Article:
An Indiana judge said the state must continue paying enhanced unemployment benefits until a lawsuit on the issue is decided, ruling that ending the payments could cause "irreparable harm" if out-of-work residents can't pay for housing or food.
The preliminary injunction comes as 26 states — with all but one, Louisiana, run by a Republican governor — are in the process offor millions of people. On June 19, Indiana ended the supplementary federal unemployment aid, which included an extra $300 a week in payments, rather than allowing them to expire in early September.
Indiana's Department of Workforce Development, which handles unemployment benefits, told CBS MoneyWatch that it is "determining how to proceed because the federal programs no longer exist after their termination on June 19."
Last month, Indiana Governor Eric Holcomb announced he was shutting off the extra unemployment aid before federal funding ends in early September, citing "help wanted signs posted all over Indiana" and comparing the state's economy to "an Indy 500 race car engine."
Like Holcomb, other governors have argued that the extra $300 in weekly payments are keeping workers on the sidelines at a time when businesses need employees.
But workers in those states have sued over the early cutoff, arguing that the economy hasn't yet fully recovered and that they're dealing with a complex set of issues such as insufficient childcare and ongoing concerns about the pandemic.
The ruling could give hope to unemployed workers in other states, such as in Texas where thousands of jobless residents sued Governor Greg Abbott over that state's early termination of jobless aid, alleging he overstepped his powers.
Earlier this month, Indiana Legal Services sued to halt the early termination of benefits, alleging it would violate an Indiana law requiring the state to provide all available federal insurance benefits to citizens.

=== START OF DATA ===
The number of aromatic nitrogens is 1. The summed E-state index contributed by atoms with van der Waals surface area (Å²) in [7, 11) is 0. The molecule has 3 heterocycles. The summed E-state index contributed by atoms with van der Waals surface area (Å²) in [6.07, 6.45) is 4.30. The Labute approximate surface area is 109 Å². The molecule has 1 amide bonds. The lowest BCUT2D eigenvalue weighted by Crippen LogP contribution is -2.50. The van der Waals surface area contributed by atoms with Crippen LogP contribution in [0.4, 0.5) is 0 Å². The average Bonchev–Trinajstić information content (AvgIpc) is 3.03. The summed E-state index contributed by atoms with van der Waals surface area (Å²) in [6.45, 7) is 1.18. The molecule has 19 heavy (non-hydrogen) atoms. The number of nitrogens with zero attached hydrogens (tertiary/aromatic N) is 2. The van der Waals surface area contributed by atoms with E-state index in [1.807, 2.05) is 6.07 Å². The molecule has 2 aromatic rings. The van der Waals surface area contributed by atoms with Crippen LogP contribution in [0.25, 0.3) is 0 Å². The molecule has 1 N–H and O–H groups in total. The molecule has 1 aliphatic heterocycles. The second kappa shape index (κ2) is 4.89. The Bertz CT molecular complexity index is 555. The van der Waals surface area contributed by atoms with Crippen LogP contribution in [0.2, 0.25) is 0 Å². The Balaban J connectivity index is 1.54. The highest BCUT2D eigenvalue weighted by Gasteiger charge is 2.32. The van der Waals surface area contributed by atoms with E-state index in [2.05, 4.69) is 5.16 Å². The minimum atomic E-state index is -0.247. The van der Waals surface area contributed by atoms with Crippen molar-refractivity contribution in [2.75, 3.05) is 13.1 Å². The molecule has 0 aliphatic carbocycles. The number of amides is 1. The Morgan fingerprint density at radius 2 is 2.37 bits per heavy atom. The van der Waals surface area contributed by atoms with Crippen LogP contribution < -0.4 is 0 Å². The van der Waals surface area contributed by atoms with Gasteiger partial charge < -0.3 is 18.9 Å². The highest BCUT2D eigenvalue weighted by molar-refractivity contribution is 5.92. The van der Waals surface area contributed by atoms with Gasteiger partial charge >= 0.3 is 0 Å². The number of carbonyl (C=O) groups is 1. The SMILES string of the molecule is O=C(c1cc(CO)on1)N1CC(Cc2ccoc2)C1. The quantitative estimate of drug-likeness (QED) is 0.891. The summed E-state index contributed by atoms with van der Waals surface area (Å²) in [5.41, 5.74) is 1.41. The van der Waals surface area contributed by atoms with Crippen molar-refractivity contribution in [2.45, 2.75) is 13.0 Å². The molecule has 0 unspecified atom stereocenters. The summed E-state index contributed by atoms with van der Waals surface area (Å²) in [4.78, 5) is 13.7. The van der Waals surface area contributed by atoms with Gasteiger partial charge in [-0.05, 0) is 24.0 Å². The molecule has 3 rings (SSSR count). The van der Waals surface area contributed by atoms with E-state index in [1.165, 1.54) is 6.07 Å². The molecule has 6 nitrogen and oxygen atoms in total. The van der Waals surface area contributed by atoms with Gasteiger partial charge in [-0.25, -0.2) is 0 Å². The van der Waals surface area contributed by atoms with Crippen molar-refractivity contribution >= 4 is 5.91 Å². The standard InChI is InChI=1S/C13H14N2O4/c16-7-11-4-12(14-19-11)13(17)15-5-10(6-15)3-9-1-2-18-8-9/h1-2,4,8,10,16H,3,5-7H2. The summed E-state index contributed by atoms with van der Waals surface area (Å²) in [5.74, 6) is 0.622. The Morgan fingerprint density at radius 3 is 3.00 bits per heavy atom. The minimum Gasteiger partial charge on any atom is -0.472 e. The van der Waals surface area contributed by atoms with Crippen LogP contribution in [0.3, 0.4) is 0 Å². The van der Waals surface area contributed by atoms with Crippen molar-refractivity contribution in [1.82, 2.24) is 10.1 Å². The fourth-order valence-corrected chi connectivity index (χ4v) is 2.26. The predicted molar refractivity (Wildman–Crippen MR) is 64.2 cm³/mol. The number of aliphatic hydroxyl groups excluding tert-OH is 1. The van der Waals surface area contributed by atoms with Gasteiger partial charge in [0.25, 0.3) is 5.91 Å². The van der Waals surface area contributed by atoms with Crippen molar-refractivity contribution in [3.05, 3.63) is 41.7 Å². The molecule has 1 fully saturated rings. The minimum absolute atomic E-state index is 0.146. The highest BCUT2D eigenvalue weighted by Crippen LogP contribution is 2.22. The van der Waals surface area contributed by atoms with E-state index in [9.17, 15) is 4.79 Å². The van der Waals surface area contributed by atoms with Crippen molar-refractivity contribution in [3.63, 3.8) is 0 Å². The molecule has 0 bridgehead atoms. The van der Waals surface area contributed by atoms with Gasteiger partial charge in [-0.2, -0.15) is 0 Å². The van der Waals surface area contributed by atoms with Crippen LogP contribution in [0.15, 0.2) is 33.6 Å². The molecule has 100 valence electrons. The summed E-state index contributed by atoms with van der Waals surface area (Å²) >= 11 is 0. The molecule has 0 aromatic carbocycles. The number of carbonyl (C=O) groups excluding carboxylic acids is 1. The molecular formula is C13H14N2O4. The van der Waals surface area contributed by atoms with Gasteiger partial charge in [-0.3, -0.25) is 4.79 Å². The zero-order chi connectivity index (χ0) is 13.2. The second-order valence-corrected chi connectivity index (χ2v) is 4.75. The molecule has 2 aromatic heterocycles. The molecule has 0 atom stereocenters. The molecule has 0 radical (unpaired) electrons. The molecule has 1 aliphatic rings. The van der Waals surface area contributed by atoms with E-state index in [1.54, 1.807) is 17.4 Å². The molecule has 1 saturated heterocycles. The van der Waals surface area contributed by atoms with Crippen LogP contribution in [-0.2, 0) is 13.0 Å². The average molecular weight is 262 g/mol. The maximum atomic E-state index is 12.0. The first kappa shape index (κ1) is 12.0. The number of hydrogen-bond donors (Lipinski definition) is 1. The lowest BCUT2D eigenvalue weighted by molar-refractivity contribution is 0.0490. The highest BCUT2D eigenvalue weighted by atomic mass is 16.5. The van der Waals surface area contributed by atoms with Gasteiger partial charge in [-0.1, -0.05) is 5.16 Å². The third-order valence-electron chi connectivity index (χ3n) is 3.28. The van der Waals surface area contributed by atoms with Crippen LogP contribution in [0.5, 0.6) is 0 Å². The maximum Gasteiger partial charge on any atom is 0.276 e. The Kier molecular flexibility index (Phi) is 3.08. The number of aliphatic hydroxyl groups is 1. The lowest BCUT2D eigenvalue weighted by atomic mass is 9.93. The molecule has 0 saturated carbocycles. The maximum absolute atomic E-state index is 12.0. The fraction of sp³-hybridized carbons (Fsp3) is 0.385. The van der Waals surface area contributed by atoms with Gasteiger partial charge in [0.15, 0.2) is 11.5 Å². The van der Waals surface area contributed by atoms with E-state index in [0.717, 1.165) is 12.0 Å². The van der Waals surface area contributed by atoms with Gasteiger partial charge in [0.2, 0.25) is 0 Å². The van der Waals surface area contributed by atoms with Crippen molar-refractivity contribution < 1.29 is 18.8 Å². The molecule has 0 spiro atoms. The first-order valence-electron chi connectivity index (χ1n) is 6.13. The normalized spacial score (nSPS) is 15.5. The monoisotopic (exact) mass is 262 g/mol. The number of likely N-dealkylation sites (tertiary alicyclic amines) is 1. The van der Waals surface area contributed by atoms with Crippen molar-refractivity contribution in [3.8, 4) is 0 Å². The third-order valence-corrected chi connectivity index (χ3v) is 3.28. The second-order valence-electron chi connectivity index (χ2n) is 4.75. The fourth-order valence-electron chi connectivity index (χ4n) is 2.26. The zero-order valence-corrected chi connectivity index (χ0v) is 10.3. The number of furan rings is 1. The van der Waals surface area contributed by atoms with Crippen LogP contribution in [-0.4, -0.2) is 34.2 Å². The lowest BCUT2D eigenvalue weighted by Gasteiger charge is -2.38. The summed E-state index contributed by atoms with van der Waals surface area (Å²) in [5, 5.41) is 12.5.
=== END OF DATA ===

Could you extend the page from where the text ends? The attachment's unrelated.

Marion Superior Court Judge John Hanley on Friday ruled that Indiana must continue to provide the enhanced jobless aid until the lawsuit is decided. He added that "a preponderance of evidence" indicates that the early termination of extra federal unemployment benefits violates state law, and noted that curtailing the aid could cause hardship for some in the state.
"A loss of housing or medical care and the inability to provide food, shelter and adequate childcare for a family constitute irreparable harm pending resolution of this cause of action and are not adequately compensable by an award of damages," Hanley wrote in the ruling.
A recent study from The Century Foundation, a left-leaning think tank, found that ending the federal benefits early would impact about 286,000 people in Indiana.
"Kudos to Judge Hanley for standing up for unemployed workers and the state's legal mandate to keep the jobless out of severe hardship," said Andrew Stettner, an expert on unemployment at the Century Foundation.
A spokesman for Indiana's Department of Workforce Development said jobless workers don't need to take action at the moment. "Updated information will be provided on DWD's website," he said in an email to CBS MoneyWatch.
Gov. Holcomb's office said it plans to appeal the court order.
"The state of Indiana took the appropriate steps to terminate its participation in federal pandemic unemployment program," Holcomb's office said in an emailed statement. "The agreement ended on June 19. The Governor and Department of Workforce Development will discuss an immediate appeal of the judge's order with the Attorney General."